There have been multiple changes on social platforms since start of the year so let’s take a look at how this might impact how we communicate.
The world of social media is frequently evolving, with constant updates and changes keeping us perpetually on our toes. As marketers, we need to ensure that our clients messaging stays prominent and that creative adapts with these platforms. We have put together a brief piece on recent changes we have seen in social media and what it means for our clients.
Tiktok has taken a leaf from Instagram Live’s playbook, launching a new Q&A feature that allows creators to directly respond to their audience’s questions. Users can give their answers in the form of text or video. Creators can run this feature as a livestream, or with simple videos. Tiktok are running this as a beta, with only a few selected creators able to use the function.
This feature will have the most value for brands with known personalities, such as Apple with Tim Cook, or Xbox with Major Nelson. For example, following Apple’s recent iPhone 12 announcement, a personality from the brand could have hosted a livestream using the Q&A feature where they answered any further questions from general consumers.
Looking forward, this function may be useful for companies during product launches, with the text function providing real time feedback on questions surrounding the new product. However, the success of the function will rely on its userbase, and it is too early to see how receptive users will be to the feature. However, given the prominence and increasing userbase we have seen for TikTok in the last 12 months, our opinion is that this will quickly become a prominent feature.
LinkedIn has now officially launched the capacity to add ‘swipe up’ links to your LinkedIn Stories.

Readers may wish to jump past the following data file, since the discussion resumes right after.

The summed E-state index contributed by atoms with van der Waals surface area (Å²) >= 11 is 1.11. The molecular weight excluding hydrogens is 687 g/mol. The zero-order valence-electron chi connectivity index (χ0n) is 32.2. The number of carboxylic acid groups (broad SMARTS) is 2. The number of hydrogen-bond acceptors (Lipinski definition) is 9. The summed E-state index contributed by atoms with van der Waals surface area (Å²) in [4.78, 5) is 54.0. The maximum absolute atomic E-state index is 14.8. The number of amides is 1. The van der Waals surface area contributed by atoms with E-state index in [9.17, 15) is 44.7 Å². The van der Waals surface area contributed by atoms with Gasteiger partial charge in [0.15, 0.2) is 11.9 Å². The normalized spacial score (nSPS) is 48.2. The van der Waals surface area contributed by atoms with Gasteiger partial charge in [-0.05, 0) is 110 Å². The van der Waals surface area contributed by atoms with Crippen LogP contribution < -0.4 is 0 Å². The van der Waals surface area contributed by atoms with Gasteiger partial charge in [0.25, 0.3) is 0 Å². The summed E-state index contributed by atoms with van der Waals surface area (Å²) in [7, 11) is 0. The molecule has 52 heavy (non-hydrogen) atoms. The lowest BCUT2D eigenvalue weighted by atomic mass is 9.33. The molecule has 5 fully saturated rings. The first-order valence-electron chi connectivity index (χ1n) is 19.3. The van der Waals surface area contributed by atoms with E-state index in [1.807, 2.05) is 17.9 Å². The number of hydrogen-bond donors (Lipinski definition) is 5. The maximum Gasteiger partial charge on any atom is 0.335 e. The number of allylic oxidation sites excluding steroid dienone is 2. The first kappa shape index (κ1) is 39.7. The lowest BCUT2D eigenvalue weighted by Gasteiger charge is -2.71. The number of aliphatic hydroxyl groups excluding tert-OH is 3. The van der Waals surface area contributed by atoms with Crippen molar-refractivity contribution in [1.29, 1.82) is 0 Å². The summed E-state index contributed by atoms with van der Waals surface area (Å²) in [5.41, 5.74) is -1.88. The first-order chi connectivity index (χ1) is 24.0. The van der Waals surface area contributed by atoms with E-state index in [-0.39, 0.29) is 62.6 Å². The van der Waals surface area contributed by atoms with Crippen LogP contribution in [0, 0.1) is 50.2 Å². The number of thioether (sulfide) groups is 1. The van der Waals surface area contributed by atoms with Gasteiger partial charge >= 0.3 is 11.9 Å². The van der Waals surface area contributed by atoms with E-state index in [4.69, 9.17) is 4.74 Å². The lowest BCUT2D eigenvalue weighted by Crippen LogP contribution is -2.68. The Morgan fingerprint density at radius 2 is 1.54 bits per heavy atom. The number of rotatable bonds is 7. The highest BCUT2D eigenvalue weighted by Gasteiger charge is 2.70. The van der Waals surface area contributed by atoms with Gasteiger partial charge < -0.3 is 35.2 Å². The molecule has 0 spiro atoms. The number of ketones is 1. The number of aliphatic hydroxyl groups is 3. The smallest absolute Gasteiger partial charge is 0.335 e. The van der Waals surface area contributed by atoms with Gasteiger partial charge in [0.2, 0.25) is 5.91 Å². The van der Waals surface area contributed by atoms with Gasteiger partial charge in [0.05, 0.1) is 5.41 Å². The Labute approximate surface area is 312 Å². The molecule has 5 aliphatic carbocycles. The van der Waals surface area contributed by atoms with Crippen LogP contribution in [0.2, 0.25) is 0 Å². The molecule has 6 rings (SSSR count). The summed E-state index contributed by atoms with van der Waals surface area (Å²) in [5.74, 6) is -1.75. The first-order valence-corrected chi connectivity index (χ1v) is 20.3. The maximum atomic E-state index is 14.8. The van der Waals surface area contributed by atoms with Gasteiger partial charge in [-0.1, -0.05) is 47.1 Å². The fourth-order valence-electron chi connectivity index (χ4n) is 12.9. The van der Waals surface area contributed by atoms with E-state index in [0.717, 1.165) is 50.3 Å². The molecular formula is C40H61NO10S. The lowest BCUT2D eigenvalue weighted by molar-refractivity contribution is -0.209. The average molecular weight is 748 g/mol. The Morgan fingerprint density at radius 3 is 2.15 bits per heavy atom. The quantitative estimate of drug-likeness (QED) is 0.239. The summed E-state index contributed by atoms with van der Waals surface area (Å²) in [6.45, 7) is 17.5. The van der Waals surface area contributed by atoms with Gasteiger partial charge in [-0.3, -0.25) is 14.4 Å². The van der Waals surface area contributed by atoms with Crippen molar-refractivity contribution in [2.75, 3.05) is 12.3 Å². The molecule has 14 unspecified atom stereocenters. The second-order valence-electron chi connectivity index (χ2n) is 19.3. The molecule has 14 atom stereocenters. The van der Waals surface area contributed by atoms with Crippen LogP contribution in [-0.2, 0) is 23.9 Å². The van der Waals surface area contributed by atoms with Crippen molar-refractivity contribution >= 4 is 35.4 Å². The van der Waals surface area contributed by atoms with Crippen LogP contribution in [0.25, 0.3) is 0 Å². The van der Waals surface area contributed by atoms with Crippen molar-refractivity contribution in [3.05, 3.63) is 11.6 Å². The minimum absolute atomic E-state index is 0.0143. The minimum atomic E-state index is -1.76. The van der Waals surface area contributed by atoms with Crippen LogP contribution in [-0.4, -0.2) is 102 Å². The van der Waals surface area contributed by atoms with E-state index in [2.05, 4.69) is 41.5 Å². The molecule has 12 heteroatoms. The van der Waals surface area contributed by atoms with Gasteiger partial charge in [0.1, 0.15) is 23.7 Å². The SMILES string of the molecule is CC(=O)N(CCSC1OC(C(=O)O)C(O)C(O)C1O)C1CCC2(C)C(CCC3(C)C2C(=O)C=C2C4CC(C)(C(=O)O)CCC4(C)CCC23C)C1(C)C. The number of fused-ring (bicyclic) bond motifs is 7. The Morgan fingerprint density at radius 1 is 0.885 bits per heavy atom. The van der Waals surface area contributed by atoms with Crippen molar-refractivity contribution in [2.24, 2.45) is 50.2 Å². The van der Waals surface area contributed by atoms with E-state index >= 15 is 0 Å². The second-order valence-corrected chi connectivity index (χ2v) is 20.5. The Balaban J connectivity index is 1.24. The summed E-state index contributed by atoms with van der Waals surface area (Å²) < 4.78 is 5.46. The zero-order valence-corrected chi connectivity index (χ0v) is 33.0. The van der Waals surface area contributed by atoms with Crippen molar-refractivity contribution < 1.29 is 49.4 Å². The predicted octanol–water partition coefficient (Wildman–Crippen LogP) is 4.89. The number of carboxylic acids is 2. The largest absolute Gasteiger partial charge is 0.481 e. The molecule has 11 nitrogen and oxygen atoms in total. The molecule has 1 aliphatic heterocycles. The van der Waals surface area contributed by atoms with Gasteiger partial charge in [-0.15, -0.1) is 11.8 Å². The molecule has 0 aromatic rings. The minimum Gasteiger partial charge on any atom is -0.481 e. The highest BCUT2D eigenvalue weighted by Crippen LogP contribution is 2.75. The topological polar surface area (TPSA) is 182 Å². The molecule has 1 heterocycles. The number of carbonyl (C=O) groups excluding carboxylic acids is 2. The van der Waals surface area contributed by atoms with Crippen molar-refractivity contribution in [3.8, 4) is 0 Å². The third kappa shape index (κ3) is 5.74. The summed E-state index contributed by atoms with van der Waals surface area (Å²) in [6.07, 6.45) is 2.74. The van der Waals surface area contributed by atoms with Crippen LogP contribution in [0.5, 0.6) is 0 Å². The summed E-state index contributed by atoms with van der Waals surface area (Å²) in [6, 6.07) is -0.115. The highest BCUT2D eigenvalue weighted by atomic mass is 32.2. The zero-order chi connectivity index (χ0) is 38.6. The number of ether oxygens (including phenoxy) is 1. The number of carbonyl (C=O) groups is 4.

This new feature allows you to add a ‘swipe up’ link to your LinkedIn Stories, which enables users to send their connections to a URL of their choosing. Users can then access the URL by swiping up on the story, very similar to how it works in stories features on other platforms. This feature is currently aimed at businesses primarily and is only available to LinkedIn pages and individuals that have more than 5k connections.
Similar to LinkedIn, Pinterest have recently developed their story feature and they are now testing the implementation of a new story panel at the top of users’ feeds, or a panel. The function is currently known as ‘Story Pins’. Story Pins look like the story function on other social platforms. However, they are not exactly the same as other platforms’ ephemeral stories; Story Pins live within a Pin and remain indefinitely, rather than disappearing after 24 hours.
YouTube has launched hashtag pages to all users on their video sharing platform. This feature allows users to better discover content using hashtags, either by clicking on a hashtag on a video or by searching for specific hashtags. Each hashtag will have a dedicated landing page showing the ‘best’ (top performing) videos at the top of each topic/hashtag’s landing page.
For creators and brands the landing pages can function as a good research tool, helping to identify and discover popular hashtags as well as to align brands with likeminded interests. One drawback to the hashtag page is that it is designed to keep the best performing videos at the top, which means that this can be a mix of old and new content. This means that the results are quite different to something like a hashtag search on Instagram or Twitter, where the most recent, or most relevant, content gets displayed at the top. As a result, hashtag landing pages might be difficult to use for the discovery of newly published videos.
For more information and to discuss your brand on social email firstname.lastname@example.org to get in touch for a virtual coffee.
Olivia Bagander and Oliver Wood